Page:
I have come across an interesting problem, which I'm sure there must be a standard solution to, but lots of Googling hasn't yielded much (which may mean I'm well off track...).
I am trying to calculate the unweighted mean of several percentages which represent both positive and negative change.
I realise that in most situations, the unweighted mean of percentage increase is fairly meaningless, unless the initial values for all of the percentages are the same; however in this situation I feel that it is the best way to go.
I am trying to calculate the average effect of an event on how much an individual gives, which can increase or decrease. If someone doubles their giving, it is just as significant if it goes from 100 to 200 as from 1 to 2, hence unweighted mean. It is also just as significant if someone doubles their giving as if someone halves their giving etc.
My issue however, is that taking a standard arithmetic mean of the percentages yields a value that is unrepresentatively high as an increase counts for more than a decrease. Using the standard formula for percentage change:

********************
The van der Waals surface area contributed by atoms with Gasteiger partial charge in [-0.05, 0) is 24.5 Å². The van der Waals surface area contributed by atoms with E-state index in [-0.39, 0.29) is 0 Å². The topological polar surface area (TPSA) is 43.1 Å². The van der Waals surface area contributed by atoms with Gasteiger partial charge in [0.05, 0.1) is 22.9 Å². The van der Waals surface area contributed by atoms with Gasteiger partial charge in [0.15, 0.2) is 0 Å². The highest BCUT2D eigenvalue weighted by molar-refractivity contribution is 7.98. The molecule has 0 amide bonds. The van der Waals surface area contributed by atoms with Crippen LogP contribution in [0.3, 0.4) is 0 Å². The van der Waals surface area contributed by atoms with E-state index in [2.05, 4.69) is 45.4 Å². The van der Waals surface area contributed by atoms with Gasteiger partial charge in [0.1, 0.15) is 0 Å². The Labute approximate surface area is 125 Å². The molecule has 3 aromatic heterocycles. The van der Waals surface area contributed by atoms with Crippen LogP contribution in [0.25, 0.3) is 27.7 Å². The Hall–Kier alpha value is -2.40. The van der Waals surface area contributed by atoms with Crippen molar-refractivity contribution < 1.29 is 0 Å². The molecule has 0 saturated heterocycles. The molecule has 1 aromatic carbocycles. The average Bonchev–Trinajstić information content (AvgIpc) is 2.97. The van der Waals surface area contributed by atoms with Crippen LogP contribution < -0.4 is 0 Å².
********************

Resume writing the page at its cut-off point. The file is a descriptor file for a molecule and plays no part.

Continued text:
q = (b-a)/a,
Yields answers of q = 0 to ∞ for an increase, and q = 0 to -1 for a decrease.
I want a representative figure, such that if the event causes someone to double their giving, this is as significant as if it causes someone to halve their giving. For example:
before (a), after (b), percentage change (q):
100, 200, 1
2, 1, -0.5
Arithmetic mean of percentage change = 0.25; whereas I would like it to equal 0.
I can arrive at something closer to what I am hoping for if I use:
average = (10^mean(q's)) - 1 where q = log(b/a)
or average = (sum(a+b)/sum(a))*mean(q's) where q = (b-a)/(b+a)
but neither of these are quite satisfactory and certainly not standard methods, and so I can't really use them for what I'm working on.
I feel like there must be other situations where this kind of analysis is useful, but is there any standard method for doing this?
Thanks in advance for anyone who can post their thoughts on this.